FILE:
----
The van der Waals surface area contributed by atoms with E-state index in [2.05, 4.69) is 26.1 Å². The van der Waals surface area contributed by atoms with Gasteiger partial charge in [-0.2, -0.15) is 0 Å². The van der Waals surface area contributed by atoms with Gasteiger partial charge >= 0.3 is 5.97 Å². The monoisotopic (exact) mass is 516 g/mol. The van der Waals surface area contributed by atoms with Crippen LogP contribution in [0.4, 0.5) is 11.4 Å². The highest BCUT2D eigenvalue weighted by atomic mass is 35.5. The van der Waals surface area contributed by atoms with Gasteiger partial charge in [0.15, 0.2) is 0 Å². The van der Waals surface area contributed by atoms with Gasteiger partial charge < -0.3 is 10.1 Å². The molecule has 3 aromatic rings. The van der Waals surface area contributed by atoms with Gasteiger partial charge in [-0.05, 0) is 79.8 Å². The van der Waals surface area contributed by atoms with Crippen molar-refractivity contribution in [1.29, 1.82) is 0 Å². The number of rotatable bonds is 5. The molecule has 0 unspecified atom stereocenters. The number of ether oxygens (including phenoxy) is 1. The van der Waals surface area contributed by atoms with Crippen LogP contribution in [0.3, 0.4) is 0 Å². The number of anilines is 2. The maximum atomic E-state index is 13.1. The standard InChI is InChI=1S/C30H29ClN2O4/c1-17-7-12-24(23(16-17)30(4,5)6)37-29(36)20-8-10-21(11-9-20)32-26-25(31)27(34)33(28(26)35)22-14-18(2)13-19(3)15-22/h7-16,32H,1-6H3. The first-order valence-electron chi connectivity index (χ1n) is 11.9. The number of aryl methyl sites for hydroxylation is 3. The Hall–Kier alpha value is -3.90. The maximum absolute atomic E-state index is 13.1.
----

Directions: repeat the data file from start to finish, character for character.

The van der Waals surface area contributed by atoms with E-state index in [2.05, 4.69) is 26.1 Å². The van der Waals surface area contributed by atoms with Gasteiger partial charge in [-0.2, -0.15) is 0 Å². The van der Waals surface area contributed by atoms with Gasteiger partial charge >= 0.3 is 5.97 Å². The monoisotopic (exact) mass is 516 g/mol. The van der Waals surface area contributed by atoms with Crippen LogP contribution in [0.4, 0.5) is 11.4 Å². The highest BCUT2D eigenvalue weighted by atomic mass is 35.5. The van der Waals surface area contributed by atoms with Gasteiger partial charge in [0.15, 0.2) is 0 Å². The van der Waals surface area contributed by atoms with Gasteiger partial charge < -0.3 is 10.1 Å². The molecule has 3 aromatic rings. The van der Waals surface area contributed by atoms with Gasteiger partial charge in [-0.05, 0) is 79.8 Å². The van der Waals surface area contributed by atoms with Crippen molar-refractivity contribution in [1.29, 1.82) is 0 Å². The number of rotatable bonds is 5. The molecule has 0 unspecified atom stereocenters. The number of ether oxygens (including phenoxy) is 1. The van der Waals surface area contributed by atoms with Crippen LogP contribution in [0.3, 0.4) is 0 Å². The number of anilines is 2. The maximum atomic E-state index is 13.1. The standard InChI is InChI=1S/C30H29ClN2O4/c1-17-7-12-24(23(16-17)30(4,5)6)37-29(36)20-8-10-21(11-9-20)32-26-25(31)27(34)33(28(26)35)22-14-18(2)13-19(3)15-22/h7-16,32H,1-6H3. The first-order valence-electron chi connectivity index (χ1n) is 11.9. The number of aryl methyl sites for hydroxylation is 3. The Hall–Kier alpha value is -3.90. The maximum absolute atomic E-state index is 13.1.